Who wouldn’t want to be a travel writer? They visit some of the most interesting and beautiful places in the world, and they get paid for it. Or a celebrity assistant? They get to hang out with celebrities!
The truth is that while these jobs certainly do come with great perks, even so-called “dream jobs” aren’t perfect. Though all 10 of the following people love their careers and wouldn’t change them for anything, there are times when, like the rest of us, they think work sucks.
1. Travel Writer
The perception: Trips to the world’s most beautiful locations and meals at the best restaurants, all expenses paid.
The reality: “It’s a difficult industry to get into and it can be a tough field to stay in because it’s not known for paying well,” says Sarah Sekula, a freelance travel writer whose work has appeared in publications such as Sherman’s Travel and USA Today. “Therefore, this is not the right profession for you if your main concern is making a ton of money.”
Plus, Sekula says, although the travel is great, it can interfere with her personal life. “You’re on the road often, so you miss things in town like birthday parties and weddings,” she says.
2. Celebrity Assistant
The perception: Behind-the-scenes access to a world few get to see.
The reality: “From the outside looking in at [the life of] an assistant to Hollywood icons looks glamorous. Not really,” says Lisa Krohn, who says she often worked 75 to 100 hours per week as an assistant to celebrities and business powerhouses such as Martha Stewart, Wikipedia founder Jimmy Wales, and author and Mandalay Entertainment CEO Peter Guber.
“You’re an intimate confidant and muse for people 24/7 on top of doing all of the administrative work. It is crucial for you to find, maintain and grow in your own character, personality and identity constantly. Otherwise you become a victim, emotional cripple and you live vicariously through your boss and his or her life,” she says.
The perception: “[Since I work from home], many people immediately jump to the conclusion that I get to work whenever I want, sleep in every day, go out with friends all the time, make a ton of home-office tax deductions, and that it’s an overall easy lifestyle,” says Andrew Schrage, editor of the personal finance blog MoneyCrashers.com.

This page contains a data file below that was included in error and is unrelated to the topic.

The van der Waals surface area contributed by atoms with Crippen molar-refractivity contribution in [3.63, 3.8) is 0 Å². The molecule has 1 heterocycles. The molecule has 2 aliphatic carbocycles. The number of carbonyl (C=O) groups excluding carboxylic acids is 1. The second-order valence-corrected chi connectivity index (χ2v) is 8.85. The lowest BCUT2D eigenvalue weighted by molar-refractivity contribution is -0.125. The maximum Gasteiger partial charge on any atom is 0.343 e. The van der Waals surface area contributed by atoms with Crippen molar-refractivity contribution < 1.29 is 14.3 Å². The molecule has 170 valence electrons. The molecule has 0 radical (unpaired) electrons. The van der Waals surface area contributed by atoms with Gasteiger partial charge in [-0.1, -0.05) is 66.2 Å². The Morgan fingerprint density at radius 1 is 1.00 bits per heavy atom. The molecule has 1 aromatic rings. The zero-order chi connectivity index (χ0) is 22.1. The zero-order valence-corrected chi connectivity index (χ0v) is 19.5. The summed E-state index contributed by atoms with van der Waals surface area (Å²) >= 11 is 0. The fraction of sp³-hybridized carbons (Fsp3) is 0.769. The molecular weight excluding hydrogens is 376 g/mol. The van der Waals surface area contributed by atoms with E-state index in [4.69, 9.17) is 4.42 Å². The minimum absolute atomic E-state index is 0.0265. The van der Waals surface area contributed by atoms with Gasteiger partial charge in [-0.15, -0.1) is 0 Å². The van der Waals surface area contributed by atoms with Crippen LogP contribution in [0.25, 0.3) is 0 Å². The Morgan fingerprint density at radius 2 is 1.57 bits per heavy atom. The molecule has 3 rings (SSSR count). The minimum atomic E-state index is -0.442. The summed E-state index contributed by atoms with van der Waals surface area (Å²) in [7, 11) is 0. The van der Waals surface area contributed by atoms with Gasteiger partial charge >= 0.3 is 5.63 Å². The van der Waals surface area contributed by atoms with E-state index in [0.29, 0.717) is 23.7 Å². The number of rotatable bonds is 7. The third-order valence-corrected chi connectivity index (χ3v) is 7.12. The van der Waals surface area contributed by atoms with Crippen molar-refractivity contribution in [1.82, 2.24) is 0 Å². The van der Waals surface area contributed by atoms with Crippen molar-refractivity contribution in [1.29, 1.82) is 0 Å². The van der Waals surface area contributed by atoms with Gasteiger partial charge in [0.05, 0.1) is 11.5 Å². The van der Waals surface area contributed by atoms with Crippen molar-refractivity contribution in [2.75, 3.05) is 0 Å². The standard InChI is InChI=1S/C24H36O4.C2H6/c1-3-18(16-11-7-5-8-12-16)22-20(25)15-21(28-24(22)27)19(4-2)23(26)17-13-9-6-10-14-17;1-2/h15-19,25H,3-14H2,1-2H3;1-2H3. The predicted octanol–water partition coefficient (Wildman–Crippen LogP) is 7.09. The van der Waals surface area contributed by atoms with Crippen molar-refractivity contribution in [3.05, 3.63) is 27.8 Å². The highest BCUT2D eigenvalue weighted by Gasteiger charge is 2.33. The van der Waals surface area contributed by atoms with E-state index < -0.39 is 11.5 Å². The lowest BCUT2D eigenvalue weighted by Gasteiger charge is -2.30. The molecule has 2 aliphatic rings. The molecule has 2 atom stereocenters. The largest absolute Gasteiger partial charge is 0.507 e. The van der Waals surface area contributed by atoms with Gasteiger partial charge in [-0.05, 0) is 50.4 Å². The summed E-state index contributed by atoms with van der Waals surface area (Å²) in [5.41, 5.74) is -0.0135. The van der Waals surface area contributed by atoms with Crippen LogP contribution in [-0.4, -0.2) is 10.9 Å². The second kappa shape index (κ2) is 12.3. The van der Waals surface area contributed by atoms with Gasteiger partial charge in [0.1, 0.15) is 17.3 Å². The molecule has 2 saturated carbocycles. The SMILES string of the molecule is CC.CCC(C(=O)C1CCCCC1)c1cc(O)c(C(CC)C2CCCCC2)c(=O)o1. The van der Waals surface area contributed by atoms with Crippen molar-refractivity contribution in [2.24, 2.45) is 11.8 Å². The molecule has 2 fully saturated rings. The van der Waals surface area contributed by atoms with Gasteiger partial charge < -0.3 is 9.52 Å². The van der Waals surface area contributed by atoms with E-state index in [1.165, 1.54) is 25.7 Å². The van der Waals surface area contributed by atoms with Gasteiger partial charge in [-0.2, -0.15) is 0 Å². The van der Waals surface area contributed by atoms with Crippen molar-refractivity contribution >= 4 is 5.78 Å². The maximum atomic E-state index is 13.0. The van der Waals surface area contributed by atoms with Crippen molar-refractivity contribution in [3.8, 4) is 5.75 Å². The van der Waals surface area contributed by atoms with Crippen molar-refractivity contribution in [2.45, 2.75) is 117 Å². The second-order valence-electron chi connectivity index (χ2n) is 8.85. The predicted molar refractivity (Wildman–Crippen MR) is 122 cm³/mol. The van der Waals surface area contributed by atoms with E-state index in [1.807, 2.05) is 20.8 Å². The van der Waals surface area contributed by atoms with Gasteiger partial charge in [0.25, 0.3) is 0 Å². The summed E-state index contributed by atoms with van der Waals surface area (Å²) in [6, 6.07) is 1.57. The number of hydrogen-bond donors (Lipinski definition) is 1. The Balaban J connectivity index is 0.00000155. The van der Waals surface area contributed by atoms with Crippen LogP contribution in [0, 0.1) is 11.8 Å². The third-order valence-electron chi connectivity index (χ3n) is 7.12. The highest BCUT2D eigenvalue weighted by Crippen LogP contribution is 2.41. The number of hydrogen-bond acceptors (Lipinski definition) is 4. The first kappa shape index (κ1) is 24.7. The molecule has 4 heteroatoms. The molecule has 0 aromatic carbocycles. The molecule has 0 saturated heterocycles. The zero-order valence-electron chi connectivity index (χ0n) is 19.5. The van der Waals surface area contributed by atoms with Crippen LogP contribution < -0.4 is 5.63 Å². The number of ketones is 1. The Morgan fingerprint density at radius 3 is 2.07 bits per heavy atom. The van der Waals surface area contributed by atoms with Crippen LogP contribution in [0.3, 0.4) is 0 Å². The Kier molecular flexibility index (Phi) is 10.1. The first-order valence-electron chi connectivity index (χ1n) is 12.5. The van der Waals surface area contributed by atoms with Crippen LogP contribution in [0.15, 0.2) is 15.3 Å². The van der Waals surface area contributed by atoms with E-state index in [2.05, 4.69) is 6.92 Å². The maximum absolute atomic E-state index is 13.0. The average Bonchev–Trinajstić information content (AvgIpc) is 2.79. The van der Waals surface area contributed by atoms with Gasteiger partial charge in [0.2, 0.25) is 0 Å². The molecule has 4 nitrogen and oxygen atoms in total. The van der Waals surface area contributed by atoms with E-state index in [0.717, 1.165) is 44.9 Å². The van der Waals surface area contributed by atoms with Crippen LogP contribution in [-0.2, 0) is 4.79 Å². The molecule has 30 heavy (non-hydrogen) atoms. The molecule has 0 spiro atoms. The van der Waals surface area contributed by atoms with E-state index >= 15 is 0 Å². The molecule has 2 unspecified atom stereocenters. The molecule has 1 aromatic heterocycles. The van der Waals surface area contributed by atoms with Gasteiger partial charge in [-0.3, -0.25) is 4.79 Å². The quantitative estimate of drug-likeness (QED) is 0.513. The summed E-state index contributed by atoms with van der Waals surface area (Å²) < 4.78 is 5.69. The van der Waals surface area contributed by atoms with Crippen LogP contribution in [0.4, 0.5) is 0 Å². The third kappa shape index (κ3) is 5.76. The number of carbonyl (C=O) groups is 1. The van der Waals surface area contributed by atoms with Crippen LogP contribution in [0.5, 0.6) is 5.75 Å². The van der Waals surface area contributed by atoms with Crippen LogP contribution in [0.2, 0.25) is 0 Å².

The reality: “I have had to overcome some major challenges to working from home to avoid business failure,” Schrage says. “Not having the structured 9-to-5 routine forces me to become extremely disciplined and prepare for my work-from-home job. Moreover, working from home makes it difficult to separate work from my personal life. Working at an office allows you to shut out your work once you leave and get home. Unfortunately, I rarely get to enjoy that freedom, which I’ve learned is priceless.”
4. Conference and Meeting Planner
The perception: It’s all menu sampling and international travel. Paid for, of course.
The reality: “My friends think I lead a glamorous life — traveling to all the great resorts in Europe, Mexico, the Caribbean and Hawaii,” says Hillary Bessiere, director of business development for Bishop McCann, a firm that produces meetings and events for brands around the world. “However, what they don’t realize is that as planners we usually only see one part of the destination from the time we arrive to the time we depart, and that’s our operations office to make sure our clients’ programs go off without a hitch. I’ve been called a jet-setter, but what people don’t see are the days you are up from 6 a.m. until 2 a.m., and sometimes you’re lucky if you are able to change clothes every day.”
5. Jewelry Designer
The perception: Arts and crafts, for adults.
The reality: It can be a logistical nightmare.
“The part of my job that is not glamorous (that few realize before setting out) is the complexities of managing and financing a lot of inventory,” says Kathy Loewenstern, who designs and sells her jewelry collection at KathyLo.com. “To be successful in the jewelry business, you need a very wide product assortment and you need to be constantly changing and updating to stay abreast of trends and to give your customers something new.”
This need for an extensive product assortment creates stress throughout the business, from designing to sourcing to selling, she says.